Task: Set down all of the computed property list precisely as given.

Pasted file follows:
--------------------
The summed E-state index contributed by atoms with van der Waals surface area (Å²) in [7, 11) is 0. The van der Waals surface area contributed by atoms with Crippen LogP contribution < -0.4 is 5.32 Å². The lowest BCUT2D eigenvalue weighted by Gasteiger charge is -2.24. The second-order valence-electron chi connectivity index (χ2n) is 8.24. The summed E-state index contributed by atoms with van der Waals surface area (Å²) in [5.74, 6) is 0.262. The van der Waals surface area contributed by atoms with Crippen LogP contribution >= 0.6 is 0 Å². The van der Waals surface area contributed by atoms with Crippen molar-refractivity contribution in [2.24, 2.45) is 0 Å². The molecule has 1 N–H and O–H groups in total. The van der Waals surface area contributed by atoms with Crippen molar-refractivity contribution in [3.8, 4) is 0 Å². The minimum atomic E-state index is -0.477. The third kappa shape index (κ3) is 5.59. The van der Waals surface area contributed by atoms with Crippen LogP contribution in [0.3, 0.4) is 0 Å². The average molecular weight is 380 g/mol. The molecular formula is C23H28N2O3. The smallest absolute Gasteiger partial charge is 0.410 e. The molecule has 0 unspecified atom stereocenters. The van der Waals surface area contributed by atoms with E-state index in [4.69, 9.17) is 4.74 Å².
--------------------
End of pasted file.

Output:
The summed E-state index contributed by atoms with van der Waals surface area (Å²) in [7, 11) is 0. The van der Waals surface area contributed by atoms with Crippen LogP contribution < -0.4 is 5.32 Å². The lowest BCUT2D eigenvalue weighted by Gasteiger charge is -2.24. The second-order valence-electron chi connectivity index (χ2n) is 8.24. The summed E-state index contributed by atoms with van der Waals surface area (Å²) in [5.74, 6) is 0.262. The van der Waals surface area contributed by atoms with Crippen LogP contribution >= 0.6 is 0 Å². The van der Waals surface area contributed by atoms with Crippen molar-refractivity contribution in [2.24, 2.45) is 0 Å². The molecule has 1 N–H and O–H groups in total. The van der Waals surface area contributed by atoms with Crippen molar-refractivity contribution in [3.8, 4) is 0 Å². The minimum atomic E-state index is -0.477. The third kappa shape index (κ3) is 5.59. The van der Waals surface area contributed by atoms with Crippen LogP contribution in [0.3, 0.4) is 0 Å². The average molecular weight is 380 g/mol. The molecular formula is C23H28N2O3. The smallest absolute Gasteiger partial charge is 0.410 e. The molecule has 0 unspecified atom stereocenters. The van der Waals surface area contributed by atoms with E-state index in [4.69, 9.17) is 4.74 Å².